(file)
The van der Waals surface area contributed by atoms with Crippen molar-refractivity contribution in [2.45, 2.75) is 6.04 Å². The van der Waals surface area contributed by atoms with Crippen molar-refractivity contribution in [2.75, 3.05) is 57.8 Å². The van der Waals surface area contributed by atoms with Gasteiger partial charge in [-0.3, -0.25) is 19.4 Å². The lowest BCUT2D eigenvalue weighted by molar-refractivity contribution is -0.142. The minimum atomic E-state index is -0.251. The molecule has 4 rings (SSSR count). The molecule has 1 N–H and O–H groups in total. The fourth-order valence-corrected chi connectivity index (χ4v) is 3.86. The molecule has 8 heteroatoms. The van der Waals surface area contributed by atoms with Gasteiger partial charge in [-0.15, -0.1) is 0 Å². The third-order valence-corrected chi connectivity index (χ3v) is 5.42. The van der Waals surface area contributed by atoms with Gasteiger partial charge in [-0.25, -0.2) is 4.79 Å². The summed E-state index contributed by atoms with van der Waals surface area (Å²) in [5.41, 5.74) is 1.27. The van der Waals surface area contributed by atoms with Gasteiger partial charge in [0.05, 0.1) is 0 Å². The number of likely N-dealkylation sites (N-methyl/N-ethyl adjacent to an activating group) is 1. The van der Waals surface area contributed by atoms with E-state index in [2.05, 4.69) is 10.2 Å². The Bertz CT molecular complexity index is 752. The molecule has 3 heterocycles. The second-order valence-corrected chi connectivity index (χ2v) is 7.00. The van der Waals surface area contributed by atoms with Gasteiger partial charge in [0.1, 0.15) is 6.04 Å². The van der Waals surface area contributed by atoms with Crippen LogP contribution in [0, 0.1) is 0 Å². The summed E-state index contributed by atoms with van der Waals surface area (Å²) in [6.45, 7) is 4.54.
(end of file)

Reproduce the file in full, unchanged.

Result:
The van der Waals surface area contributed by atoms with Crippen molar-refractivity contribution in [2.45, 2.75) is 6.04 Å². The van der Waals surface area contributed by atoms with Crippen molar-refractivity contribution in [2.75, 3.05) is 57.8 Å². The van der Waals surface area contributed by atoms with Gasteiger partial charge in [-0.3, -0.25) is 19.4 Å². The lowest BCUT2D eigenvalue weighted by molar-refractivity contribution is -0.142. The minimum atomic E-state index is -0.251. The molecule has 4 rings (SSSR count). The molecule has 1 N–H and O–H groups in total. The fourth-order valence-corrected chi connectivity index (χ4v) is 3.86. The molecule has 8 heteroatoms. The van der Waals surface area contributed by atoms with Gasteiger partial charge in [-0.15, -0.1) is 0 Å². The third-order valence-corrected chi connectivity index (χ3v) is 5.42. The van der Waals surface area contributed by atoms with Gasteiger partial charge in [-0.25, -0.2) is 4.79 Å². The summed E-state index contributed by atoms with van der Waals surface area (Å²) in [5.41, 5.74) is 1.27. The van der Waals surface area contributed by atoms with Gasteiger partial charge in [0.05, 0.1) is 0 Å². The number of likely N-dealkylation sites (N-methyl/N-ethyl adjacent to an activating group) is 1. The van der Waals surface area contributed by atoms with E-state index in [2.05, 4.69) is 10.2 Å². The Bertz CT molecular complexity index is 752. The molecule has 3 heterocycles. The second-order valence-corrected chi connectivity index (χ2v) is 7.00. The van der Waals surface area contributed by atoms with Gasteiger partial charge in [0.1, 0.15) is 6.04 Å². The van der Waals surface area contributed by atoms with Crippen LogP contribution in [0, 0.1) is 0 Å². The summed E-state index contributed by atoms with van der Waals surface area (Å²) in [6.45, 7) is 4.54.